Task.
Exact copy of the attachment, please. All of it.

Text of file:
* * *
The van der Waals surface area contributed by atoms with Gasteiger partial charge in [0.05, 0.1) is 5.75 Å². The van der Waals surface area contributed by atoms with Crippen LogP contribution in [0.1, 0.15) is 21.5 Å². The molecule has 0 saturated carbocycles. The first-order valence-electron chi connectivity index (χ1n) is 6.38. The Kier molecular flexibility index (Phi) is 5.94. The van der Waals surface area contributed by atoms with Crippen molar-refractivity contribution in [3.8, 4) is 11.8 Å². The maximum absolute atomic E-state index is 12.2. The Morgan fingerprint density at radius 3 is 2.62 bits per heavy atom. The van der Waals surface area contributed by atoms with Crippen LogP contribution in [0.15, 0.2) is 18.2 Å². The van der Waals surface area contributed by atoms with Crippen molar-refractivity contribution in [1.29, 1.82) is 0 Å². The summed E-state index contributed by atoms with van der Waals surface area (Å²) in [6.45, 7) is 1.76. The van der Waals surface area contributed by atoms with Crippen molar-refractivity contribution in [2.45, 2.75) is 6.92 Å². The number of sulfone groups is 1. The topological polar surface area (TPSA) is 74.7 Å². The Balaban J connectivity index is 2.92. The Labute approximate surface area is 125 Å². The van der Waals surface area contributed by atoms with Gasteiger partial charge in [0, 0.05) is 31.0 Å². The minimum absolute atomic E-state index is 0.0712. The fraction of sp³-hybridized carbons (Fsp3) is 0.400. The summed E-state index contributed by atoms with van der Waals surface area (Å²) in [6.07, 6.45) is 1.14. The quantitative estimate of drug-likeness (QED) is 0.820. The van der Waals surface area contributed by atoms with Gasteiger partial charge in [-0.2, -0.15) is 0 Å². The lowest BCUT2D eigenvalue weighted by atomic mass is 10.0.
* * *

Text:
The van der Waals surface area contributed by atoms with Gasteiger partial charge in [0.05, 0.1) is 5.75 Å². The van der Waals surface area contributed by atoms with Crippen LogP contribution in [0.1, 0.15) is 21.5 Å². The molecule has 0 saturated carbocycles. The first-order valence-electron chi connectivity index (χ1n) is 6.38. The Kier molecular flexibility index (Phi) is 5.94. The van der Waals surface area contributed by atoms with Crippen molar-refractivity contribution in [3.8, 4) is 11.8 Å². The maximum absolute atomic E-state index is 12.2. The Morgan fingerprint density at radius 3 is 2.62 bits per heavy atom. The van der Waals surface area contributed by atoms with Crippen LogP contribution in [0.15, 0.2) is 18.2 Å². The van der Waals surface area contributed by atoms with Crippen molar-refractivity contribution in [1.29, 1.82) is 0 Å². The summed E-state index contributed by atoms with van der Waals surface area (Å²) in [6.45, 7) is 1.76. The van der Waals surface area contributed by atoms with Crippen molar-refractivity contribution in [2.45, 2.75) is 6.92 Å². The number of sulfone groups is 1. The topological polar surface area (TPSA) is 74.7 Å². The Balaban J connectivity index is 2.92. The Labute approximate surface area is 125 Å². The van der Waals surface area contributed by atoms with Gasteiger partial charge in [0, 0.05) is 31.0 Å². The minimum absolute atomic E-state index is 0.0712. The fraction of sp³-hybridized carbons (Fsp3) is 0.400. The summed E-state index contributed by atoms with van der Waals surface area (Å²) in [6.07, 6.45) is 1.14. The quantitative estimate of drug-likeness (QED) is 0.820. The van der Waals surface area contributed by atoms with Gasteiger partial charge in [-0.2, -0.15) is 0 Å². The lowest BCUT2D eigenvalue weighted by atomic mass is 10.0.